Survey of the Characteristics of a Range of Tests

Publication Details

Howard McLeod, PharmD, Director of the University of North Carolina (UNC) Institute for Pharmacogenomics and Individualized Therapy, examined the current state of genetic testing.

Medicine is moving toward the vision that Francis Collins, Director of the National Human Genome Research Institute (NHGRI), presented in 2003 [note 3]. Collins envisioned that each of us will eventually have our genetic sequence stored within an accessible medical record, and that we will have highly individualized preventative medical care. When we are in need of treatment, our decisions regarding medication type and dosage will be tailored to the individual.

Molecular diagnostics is a field that is rapidly growing and changing and leading us closer to Collins’ vision. However, technology is evolving faster than the integration of genomics into medical practice.

The bottlenecks to progress are not all scientific. They include (1) the practices and habits of clinicians, (2) the costs associated with new tests, and (3) a lack of understanding about what these tests can and cannot do.

Warfarin

McLeod presented information about warfarin, a very commonly prescribed blood thinner, as an example of a drug that is ideally suited to pharmacogenomics. The intent of pharmacogenomics is to take genetic information and use it to determine appropriate medication, including a safe and accurate dose. It is difficult for clinicians to determine the correct dose of warfarin for various patients because people metabolize the drug differently. If you give a patient too much of the medication, serious side effects can occur. If you prescribe too little, then the drug fails to prevent blood clots. Doctors have traditionally arrived at a steady dose by tweaking a patient’s dosage based on observed responses to treatment.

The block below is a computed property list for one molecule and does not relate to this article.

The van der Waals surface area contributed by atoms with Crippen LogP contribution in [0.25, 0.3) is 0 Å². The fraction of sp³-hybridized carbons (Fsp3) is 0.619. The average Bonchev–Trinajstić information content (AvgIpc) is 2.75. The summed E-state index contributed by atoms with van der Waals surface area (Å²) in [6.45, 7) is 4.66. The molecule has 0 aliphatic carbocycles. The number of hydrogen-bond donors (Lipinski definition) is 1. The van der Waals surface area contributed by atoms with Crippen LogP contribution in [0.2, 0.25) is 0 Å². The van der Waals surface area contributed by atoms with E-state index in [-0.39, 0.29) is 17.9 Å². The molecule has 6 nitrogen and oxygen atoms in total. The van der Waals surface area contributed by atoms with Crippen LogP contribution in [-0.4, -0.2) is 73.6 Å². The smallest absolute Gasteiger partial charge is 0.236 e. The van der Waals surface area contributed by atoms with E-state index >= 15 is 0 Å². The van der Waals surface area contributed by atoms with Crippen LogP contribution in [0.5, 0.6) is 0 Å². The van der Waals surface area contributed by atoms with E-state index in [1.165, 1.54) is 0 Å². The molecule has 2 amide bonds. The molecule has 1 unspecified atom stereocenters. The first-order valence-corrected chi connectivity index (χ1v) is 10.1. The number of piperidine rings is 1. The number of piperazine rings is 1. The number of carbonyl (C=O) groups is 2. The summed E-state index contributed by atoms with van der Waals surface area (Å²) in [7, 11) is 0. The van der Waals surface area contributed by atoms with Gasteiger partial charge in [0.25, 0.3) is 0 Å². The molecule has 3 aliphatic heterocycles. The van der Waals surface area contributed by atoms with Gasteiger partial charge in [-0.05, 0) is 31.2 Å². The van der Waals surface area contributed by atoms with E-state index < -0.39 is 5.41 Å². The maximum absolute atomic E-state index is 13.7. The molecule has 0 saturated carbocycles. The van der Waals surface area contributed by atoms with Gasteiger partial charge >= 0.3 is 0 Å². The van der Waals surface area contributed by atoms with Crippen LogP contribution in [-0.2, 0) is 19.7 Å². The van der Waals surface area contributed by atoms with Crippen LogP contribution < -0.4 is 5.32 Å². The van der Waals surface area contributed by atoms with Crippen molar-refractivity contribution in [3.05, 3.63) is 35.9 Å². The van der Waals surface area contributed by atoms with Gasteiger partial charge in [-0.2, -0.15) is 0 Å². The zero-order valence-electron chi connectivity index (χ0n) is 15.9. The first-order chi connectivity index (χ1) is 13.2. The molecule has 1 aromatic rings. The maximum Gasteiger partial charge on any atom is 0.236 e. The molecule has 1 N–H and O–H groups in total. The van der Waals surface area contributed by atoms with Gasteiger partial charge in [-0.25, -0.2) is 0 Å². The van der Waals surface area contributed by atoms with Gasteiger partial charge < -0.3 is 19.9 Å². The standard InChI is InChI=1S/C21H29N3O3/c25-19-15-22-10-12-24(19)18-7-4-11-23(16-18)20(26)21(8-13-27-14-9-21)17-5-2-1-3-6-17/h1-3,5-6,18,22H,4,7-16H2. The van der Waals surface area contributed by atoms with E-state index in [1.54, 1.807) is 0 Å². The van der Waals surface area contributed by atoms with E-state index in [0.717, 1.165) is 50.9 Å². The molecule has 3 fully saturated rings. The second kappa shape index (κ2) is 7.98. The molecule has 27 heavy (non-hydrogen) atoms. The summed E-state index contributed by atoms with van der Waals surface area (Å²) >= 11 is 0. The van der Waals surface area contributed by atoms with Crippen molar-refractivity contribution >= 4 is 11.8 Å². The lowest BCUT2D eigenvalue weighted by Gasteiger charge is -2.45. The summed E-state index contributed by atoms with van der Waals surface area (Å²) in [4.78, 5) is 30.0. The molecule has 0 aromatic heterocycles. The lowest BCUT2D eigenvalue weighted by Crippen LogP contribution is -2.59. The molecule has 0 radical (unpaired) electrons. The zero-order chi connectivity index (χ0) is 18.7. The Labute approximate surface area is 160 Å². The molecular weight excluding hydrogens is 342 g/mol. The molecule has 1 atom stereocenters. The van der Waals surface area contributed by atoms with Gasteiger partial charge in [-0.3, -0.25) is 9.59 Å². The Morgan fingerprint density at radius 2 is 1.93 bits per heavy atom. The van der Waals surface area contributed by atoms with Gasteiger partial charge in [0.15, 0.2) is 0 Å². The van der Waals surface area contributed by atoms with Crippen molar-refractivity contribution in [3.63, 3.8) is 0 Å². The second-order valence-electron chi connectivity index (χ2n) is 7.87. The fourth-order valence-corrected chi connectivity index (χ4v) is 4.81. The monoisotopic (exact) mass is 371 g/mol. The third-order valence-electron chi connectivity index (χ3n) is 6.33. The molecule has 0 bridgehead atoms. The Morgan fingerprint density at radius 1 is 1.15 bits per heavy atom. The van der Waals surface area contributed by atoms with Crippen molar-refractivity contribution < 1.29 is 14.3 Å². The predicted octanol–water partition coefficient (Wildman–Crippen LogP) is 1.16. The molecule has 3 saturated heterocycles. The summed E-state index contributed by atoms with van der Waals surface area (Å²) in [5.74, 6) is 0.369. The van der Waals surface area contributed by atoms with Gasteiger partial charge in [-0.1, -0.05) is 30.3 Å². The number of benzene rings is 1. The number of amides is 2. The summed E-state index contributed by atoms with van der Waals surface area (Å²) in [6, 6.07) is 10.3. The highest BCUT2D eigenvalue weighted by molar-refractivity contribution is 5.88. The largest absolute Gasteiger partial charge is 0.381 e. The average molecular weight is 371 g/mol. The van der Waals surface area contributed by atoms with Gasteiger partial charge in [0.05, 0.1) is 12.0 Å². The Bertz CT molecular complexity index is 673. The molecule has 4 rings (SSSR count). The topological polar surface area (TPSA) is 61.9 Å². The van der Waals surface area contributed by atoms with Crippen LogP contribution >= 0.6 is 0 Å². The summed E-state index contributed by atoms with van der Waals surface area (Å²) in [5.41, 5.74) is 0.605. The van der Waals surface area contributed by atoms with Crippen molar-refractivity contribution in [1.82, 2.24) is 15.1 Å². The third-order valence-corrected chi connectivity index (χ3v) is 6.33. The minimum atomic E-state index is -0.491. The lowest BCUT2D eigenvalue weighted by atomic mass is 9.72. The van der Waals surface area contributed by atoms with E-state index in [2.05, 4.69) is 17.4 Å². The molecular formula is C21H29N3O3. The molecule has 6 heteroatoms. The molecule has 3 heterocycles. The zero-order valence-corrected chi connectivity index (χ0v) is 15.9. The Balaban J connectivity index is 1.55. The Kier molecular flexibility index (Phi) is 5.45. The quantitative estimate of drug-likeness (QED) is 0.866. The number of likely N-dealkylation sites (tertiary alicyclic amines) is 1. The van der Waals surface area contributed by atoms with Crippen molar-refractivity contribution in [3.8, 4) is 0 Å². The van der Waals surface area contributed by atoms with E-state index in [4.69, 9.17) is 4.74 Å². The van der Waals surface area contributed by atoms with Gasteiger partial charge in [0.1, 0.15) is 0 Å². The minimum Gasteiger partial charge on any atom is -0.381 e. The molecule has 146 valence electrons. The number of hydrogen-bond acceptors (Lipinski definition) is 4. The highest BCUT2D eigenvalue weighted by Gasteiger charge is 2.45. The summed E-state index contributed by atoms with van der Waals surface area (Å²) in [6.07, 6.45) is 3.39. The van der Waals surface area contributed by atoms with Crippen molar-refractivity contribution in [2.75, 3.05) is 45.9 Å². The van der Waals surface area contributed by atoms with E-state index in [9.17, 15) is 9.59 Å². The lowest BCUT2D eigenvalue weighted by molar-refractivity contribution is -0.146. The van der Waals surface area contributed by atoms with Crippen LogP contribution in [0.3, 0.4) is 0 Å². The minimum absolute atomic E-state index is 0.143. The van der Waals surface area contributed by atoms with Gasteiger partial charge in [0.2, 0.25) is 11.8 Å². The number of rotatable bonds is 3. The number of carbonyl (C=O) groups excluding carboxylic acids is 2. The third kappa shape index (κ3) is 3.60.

Genetic testing can now be used to help determine proper dosage for individual patients. This type of testing greatly reduces the time to stable dosing. The FDA has approved updated labeling for warfarin that explains the importance of genetic data in prescribing the drug [note 4].

While tests like the one for warfarin certainly represent medical progress, it is important to keep the actual state of healthcare in mind. In a perfect world, physicians would always prescribe the correct dose from the start. Yet even with the genetic test for warfarin, this happens only 63% of the time. While this is a significant improvement over traditional prescribing methods (which yield a 9% initial success rate), there is still substantial room for refinement in the management of this drug.

Genetic Constitution

It is essential for physicians to remember that DNA is only one factor to be considered when determining correct dosage. Age and body size are also important. In fact, it is vital for both the scientific community and the public to remember that genetic make-up is only one aspect of an individual’s disease potential. There are many other contributing factors such as stress, exercise, and alcohol consumption.

Trouble

McLeod described molecular testing as a field that focuses on “trouble.” The first goal is to preempt trouble. This is an attempt to anticipate what the patient will face in the future. It is the reasoning behind newborn screening programs and the rationale for predicting breast cancer recurrence. It enables families to deal with the emotional aspects of disease and plan ahead.